Fad Diets

Fad diets come and go. People are always willing to jump on the bandwagon for the latest and greatest craze hoping for the best results but usually only making it a couple of weeks before they give up and move back to their old habits. It can be hard to know if the benefits these diets are touting are factual. To the average person walking down the street, the science may sound great, but professionals have much more to say about that. I had the opportunity to listen to a webinar produced by Eat Smart Move More, Weigh Less. The presenter was Carolyn Dunn, Ph.D., R.D. She has over 25 years of dietic experience and currently works at North Carolina State University.

Her lecture Titled Diets: Fad or Fact opened my eyes to what you should look for in a wholesome diet. She stated that you should for a diet that promotes five food groups and limits four other food groups.

Food groups your diet should promote:

  1. Fruits and Vegetables
  2. Whole Grains
  3. Legumes
  4. Poly and Monounsaturated Fats
  5. Nuts and Seeds

Food groups your diet should limit:

  1. Sugar
  2. Saturated Fats
  3. Red Meats
  4. Processed Foods

There are more fad diets out there that we could discuss but the presentation talked about five different fad diets.

First, Whole 30. Initially, I was pretty open to promote the Whole 30 diet because it seems like a good way to encourage less processed foods and eat more fruits and vegetables. But Dr. Dunn’s remarks started to change my opinion. First, there is no science behind the diet, or the cures for headaches, acne, or autoimmune disorders. She didn’t claim that it doesn’t work, but there needs to be more research before touting claims in this manner. When looking at what you should promote Whole 30 does not allow whole grains, which are an essential part of a healthy diet. Oats, Farrah, and brown rice provide a lot of nutritional value and are an integral part of a healthy diet. Also, during the Whole 30, you are not allowed to eat legumes or dairy. Beans also provide protein, fiber and vitamins, and minerals. She recommends not going to the extreme of Whole 30; you can create your own rules that allow you to eat the essential part of your diet. She says, “30 days isn’t going to kill ya, you probably won’t make it the 30 days. But there are certainly easier ways to cut out processed foods.”

Second, Gluten Free. This one is a touchy subject because there are people with celiac and gluten sensitivity that need to be very careful with their gluten consumption. The claims of a gluten-free diet is that that the grains we eat today are different from those in the past. She agrees that it is different but different isn’t necessarily bad, but how it is different because most of the wheat we eat is refined. We need to change the type of grains we eat from refined to whole grains. Unlike what is promoted by a gluten-free diet, whole grains actually can reduce belly fat. Some pro’s the gluten-free diet is that it tends to get people to eat more fruits and vegetables, there is a decrease in processed foods, and typically a reduction in fast food consumption. Some cons are you can end up eating other more processed grains to avoid eating gluten. An example she gave was that Triscuits only have three or four ingredients. However, gluten-free crackers may end up being much more processed.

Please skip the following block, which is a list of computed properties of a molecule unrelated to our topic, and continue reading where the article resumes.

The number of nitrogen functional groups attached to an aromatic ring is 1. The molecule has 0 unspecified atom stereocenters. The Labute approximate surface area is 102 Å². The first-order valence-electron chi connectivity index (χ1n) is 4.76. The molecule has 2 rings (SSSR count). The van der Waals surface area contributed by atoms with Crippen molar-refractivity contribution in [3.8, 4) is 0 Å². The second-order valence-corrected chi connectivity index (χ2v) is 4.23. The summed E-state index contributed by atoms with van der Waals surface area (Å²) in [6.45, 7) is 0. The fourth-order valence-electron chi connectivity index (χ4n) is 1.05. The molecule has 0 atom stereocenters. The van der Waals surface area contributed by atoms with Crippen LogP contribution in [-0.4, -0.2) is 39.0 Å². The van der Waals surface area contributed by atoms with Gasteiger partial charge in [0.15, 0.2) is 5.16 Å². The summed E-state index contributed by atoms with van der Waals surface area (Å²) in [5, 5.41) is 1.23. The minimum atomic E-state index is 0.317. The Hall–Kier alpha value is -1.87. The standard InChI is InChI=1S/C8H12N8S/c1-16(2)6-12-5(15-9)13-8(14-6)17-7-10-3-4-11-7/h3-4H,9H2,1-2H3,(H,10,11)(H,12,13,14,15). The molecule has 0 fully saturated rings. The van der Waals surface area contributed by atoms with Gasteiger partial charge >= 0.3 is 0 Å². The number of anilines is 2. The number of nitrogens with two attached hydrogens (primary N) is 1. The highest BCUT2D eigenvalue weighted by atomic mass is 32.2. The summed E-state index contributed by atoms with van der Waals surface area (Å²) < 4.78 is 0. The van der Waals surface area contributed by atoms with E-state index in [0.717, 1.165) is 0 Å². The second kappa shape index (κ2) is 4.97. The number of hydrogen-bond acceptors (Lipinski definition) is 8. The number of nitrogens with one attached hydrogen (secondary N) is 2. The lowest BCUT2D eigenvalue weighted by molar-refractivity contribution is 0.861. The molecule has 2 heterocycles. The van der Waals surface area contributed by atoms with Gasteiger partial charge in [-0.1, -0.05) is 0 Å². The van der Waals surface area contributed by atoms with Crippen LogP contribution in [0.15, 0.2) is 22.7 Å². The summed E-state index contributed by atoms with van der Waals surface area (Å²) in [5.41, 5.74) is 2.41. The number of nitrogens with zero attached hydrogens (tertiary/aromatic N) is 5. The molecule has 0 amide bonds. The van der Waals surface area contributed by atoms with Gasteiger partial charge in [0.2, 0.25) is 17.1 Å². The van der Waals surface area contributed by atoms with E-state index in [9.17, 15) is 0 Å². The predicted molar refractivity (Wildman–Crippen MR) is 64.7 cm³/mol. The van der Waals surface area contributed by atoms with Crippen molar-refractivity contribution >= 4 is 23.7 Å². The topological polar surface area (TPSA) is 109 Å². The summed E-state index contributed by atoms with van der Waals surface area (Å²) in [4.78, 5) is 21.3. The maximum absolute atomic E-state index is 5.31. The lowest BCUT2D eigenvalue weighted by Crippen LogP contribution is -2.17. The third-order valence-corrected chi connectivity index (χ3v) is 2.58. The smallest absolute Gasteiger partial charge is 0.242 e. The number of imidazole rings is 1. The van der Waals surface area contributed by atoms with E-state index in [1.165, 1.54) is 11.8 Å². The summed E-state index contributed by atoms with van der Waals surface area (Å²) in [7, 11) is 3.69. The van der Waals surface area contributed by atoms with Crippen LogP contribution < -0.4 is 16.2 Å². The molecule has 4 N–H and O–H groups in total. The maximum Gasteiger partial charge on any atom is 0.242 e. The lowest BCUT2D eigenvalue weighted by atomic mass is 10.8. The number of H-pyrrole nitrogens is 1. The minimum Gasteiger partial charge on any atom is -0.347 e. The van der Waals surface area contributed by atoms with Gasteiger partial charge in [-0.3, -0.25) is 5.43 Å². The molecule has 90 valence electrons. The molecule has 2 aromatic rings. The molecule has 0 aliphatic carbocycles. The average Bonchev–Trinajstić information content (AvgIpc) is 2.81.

Third, the Paleo diet. Is also another restrictive diet and doesn’t comply with current dietary recommendations. On the Paleo diet denounces dairy, legumes, and grains. Pale does have the possibility of moving people towards dietary guidance at least in the areas of fruits and vegetables – instead, people on Paleo eating plans tend to move further away from what is recommended. In it’s roots the Paleo diet discouraged eating processed food, but the food industry has taken the rules of the Paleo Diet and make processed food that comply with the “rules”. Their argument for not eating legumes is that they contain two different compounds Lectin and Fit Acid. When eaten in large amounts these compounds bind up some minerals in the gut. The dietary guidelines take into account that this happens! Also the numbers they claim are the beans when they are raw. The amount of lectin in beans is almost diminished through the cooking process.

Fourth, the Low Fat diet. The Low Fat diet is not as popular as it was in the 90’s. The diet has not been proven to be effective by weight loss, it limits beneficial fats, and is too high in starch and sugar.

Fifth, the Low Carb diet. A Low Carb diet is different than a moderately low carb diet. A low carb diet is very low in carbohydrates which limits the amount of beans, fruits, and grains that you can eat. All of these foods have been proven to be beneficial for weight loss!

Take home. 

Try and find a balance in your diet with those five important food groups, Fruits and Vegetables, Whole Grains, Legumes, Poly and Monounsaturated Fats, and Nuts and Seeds, and limit the other four, Sugar, Saturated Fats, Red Meats, and Processed Foods you will be much better off than trying another fad diet!

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